Radiation-Induced Lung Fibrosis (RILF) is a complication observed in up to 30% of patients undergoing thoracic irradiation. While there's recognition of a link between treatment and patient-specific characteristics and the severity of the outcomes, the underlying mechanisms remain largely unclear. Clinicians currently rely on phenomenological models based on previous experiences to implement treatment plans for patients. However, a deeper understanding of the involved pathways is crucial for mitigating toxicity risks.
Despite this need, in-vitro and in-vivo animal models of RILF fall short in capturing the complexity observed in human response mechanisms. Additionally, the timeline for observing symptoms and radiographic changes spans months, if not years, significantly impeding research progress.
A potential remedy for the mentioned limitations arises from computational models and virtual experiments. When appropriately implemented, these tools empower scientists to focus on key mechanisms, incorporate patient-specific features, and promptly observe the impact of varied parameter values on outcomes.
In our study, we developed a computational model focusing on a small section of the human lungs, namely, an alveolar segment (see Figure 1). Alveolar segments, located in the distal airways, comprise hollow sphere-like substructures called alveoli, facilitating gas-blood exchange. Implementing the Agent-Based (AB) paradigm, our model features entities (cells or agents) acting autonomously according to defined rules and interacting with neighbors and the environment. Unlike equation-based models, AB models (ABMs) effectively represent spatial and cellular heterogeneities, mirroring complex biological system behaviours.
To simulate the irradiation, our ABM integrated with a Monte Carlo (MC) simulator, replicating stochastic trajectories and interactions with matter of numerous particles (see Figure 2). Using the MC simulator, we computed the dose (i.e. the energy per unit mass) delivered to alveolar segment cells and simulated radiation-induced damage onset and development, focusing on RILF. Introducing the RILF Severity Index (RSI) as a biomarker, we gauged fibrosis severity by considering lung density increase and healthy epithelial cell decline. Our coupled model facilitated comparative analyses of different particles and treatment schedules' effects on RSI at various time steps.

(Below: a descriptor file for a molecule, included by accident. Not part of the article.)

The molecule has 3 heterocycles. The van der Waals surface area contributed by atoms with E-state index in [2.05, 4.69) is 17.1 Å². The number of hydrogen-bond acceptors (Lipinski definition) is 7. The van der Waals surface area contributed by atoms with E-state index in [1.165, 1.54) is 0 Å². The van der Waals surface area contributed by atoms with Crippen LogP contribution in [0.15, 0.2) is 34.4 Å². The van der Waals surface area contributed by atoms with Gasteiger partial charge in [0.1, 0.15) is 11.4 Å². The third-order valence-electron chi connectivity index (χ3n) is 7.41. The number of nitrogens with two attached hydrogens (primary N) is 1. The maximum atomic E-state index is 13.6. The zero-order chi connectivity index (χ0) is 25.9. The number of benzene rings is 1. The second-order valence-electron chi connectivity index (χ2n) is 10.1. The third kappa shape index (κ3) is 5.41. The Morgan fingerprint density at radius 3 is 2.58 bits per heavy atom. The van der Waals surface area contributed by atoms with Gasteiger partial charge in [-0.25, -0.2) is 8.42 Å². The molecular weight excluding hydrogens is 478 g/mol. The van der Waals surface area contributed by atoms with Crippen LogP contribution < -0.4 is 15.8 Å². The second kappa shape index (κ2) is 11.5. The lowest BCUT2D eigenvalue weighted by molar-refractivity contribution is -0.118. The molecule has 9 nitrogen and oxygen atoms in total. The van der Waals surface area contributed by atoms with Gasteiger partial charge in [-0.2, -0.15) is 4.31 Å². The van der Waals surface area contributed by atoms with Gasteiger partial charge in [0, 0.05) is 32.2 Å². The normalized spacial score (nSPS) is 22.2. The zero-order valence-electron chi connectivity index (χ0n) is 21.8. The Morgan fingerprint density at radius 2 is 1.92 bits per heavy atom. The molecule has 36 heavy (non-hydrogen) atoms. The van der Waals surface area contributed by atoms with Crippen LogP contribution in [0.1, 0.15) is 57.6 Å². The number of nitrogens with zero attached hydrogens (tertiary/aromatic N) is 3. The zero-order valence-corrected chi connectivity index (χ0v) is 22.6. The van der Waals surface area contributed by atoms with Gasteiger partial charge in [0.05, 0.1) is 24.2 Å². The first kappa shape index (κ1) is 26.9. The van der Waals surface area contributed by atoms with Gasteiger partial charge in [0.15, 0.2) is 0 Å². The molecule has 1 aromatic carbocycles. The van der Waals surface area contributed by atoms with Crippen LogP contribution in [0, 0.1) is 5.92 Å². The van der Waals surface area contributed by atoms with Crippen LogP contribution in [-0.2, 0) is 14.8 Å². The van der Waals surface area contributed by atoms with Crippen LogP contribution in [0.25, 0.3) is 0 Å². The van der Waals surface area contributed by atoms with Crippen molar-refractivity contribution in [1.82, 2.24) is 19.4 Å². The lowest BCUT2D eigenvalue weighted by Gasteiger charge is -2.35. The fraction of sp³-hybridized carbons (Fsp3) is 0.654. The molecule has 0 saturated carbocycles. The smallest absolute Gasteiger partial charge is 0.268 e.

Remarkably, our model aligned with prior experimental results, quantitatively and qualitatively mimicking existing severity indices in mice studies and density increase trends observed in human patients with RILF. Additionally, our model replicated the sparing effect observed in multi-fractionation schemes (i.e. treating multiple times with smaller doses) compared to single-fractionation, and highlighted lower survival rates with proton irradiation, attributed to protons releasing more damaging energy per unit length compared to photons. Furthermore, we characterised our model through a targeted sensitivity analysis, assessing how specific parameter variations impacted predicted outcomes. This analysis revealed that the model is highly sensitive to the parameters involved in the bystander damage spread mechanism, while showing little sensitivity to cell radiosensitivity or the rate of damaged cell senescence.
In conclusion, our work offers a novel framework for micro-scale radiation-induced damage simulation in normal tissues and sets the stage for exploring patient-specific parameter effects on treatment outcomes in the pursuit of precision medicine.